OBO’s Barrier-Free Accessibility Program

When designing the main entrance pavilion for the new U.S. Embassy in Oslo, the permit authorities asked OBO’s architects to add way-finding guides for low-sighted persons who use long white canes. There is no such requirement in either the ADA or the ABA, however, OBO successfully completed the project. Photo by Ron Tomasso
When designing the main entrance pavilion for the new U.S. Embassy in Oslo, the permit authorities asked OBO’s architects to add way-finding guides for low-sighted persons who use long white canes. There is no such requirement in either the ADA or the ABA, however, OBO successfully completed the project. Photo by Ron Tomasso

by Ron Tomasso

Way-finding guides, an accessible feature that assists low-sighted individuals who use long white canes, were added by OBO to the design of the entrance of the new U.S. embassy in Oslo. Photo by Ron Tomasso
Way-finding guides, an accessible feature that assists low-sighted individuals who use long white canes, were added by OBO to the design of the entrance of the new U.S. embassy in Oslo. Photo by Ron Tomasso

The Americans with Disabilities Act (ADA) coalesced many previous accessibility standards into one comprehensive set of guidelines. These guidelines obligate non-federal public accommodations and commercial facilities in the U.S. However, the U.S. federal government, including the Department of State, abides by the Architectural Barriers Act (ABA) of 1968.  Although the accessibility guidelines under these acts are similar, there are also important differences, most notably coverage of all employment areas under the ABA. People often use the euphemism “ADA” when discussing federal building accessibility, however, Department policy mandates architectural compliance with the ABA, which covers American embassy facilities regardless of their physical location around the globe.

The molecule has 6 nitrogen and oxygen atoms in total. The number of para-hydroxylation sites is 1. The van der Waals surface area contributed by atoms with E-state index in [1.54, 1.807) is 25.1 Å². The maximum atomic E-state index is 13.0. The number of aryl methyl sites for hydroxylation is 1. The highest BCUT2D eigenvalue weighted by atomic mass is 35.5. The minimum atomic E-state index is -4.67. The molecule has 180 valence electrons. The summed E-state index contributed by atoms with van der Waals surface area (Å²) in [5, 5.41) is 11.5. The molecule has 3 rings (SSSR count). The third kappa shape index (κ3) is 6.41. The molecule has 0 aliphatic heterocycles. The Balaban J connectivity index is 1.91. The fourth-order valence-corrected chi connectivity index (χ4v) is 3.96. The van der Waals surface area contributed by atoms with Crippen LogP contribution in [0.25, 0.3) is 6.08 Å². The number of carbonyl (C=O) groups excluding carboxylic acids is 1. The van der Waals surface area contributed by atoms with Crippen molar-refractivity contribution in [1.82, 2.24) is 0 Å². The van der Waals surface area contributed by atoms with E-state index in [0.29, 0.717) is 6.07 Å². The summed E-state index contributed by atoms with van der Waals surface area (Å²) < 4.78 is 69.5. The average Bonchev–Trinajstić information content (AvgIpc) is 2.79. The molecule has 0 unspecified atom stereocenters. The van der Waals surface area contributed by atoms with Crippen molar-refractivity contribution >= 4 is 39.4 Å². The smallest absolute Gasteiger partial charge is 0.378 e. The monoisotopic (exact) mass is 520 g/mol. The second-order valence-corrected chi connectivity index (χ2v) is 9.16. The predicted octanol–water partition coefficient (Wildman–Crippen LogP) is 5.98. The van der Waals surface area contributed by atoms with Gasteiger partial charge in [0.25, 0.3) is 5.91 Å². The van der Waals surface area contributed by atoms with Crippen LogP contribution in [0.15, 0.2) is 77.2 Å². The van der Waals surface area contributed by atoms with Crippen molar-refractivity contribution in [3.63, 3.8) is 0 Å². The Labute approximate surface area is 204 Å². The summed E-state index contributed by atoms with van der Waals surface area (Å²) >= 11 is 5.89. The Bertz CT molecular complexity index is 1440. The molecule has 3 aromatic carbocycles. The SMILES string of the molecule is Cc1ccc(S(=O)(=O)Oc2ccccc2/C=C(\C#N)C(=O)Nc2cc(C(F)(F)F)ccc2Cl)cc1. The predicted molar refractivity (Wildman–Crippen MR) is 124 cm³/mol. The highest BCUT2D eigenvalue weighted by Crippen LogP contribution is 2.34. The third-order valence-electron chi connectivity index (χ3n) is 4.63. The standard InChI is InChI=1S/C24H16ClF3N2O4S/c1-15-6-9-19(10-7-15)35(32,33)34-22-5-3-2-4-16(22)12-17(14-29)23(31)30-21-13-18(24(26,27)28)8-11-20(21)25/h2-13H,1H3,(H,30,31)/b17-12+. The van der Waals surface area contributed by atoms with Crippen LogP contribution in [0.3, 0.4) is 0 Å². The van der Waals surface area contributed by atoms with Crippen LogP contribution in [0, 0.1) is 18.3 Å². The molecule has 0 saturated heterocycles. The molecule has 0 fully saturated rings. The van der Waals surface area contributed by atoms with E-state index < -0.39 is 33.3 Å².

Many countries have accessibility regulations, and the Bureau of Overseas Building Operations (OBO) often requires designers to accommodate the stricter of the two provisions. In practice, this is not always easy to do since there is such a wide variation. Some countries have no accessibility guidelines, some have limited ones, and others have guidelines as extensive and elaborate as the United States. Sometimes, OBO provides locally mandated solutions for certain populations. For example, Norwegian permit authorities requested way-finding guides for low-sighted persons using long white canes. This is not required by either the ADA or ABA, however, the Department obliged and the result was very successful.    

Barrier-free accessibility continues to be an important part of OBO’s mission. The Barrier-Free Accessibility Program team drafts policy and design standards, conducts surveys, and reviews hundreds of annual projects to provide design alterations or improvements. They also review many projects within the Minor Construction & Improvement program for which accessibility is the major component. The team drafted the OBO Access Guide, an interactive website that serves as an accessibility code analysis tool as well as a resource for all accessibility information relating to OBO projects. 

Ron Tomasso, FAIA, is a design manager in the Bureau of Overseas Buildings Operations and the program manager for the OBO Barrier-Free Accessibility Program.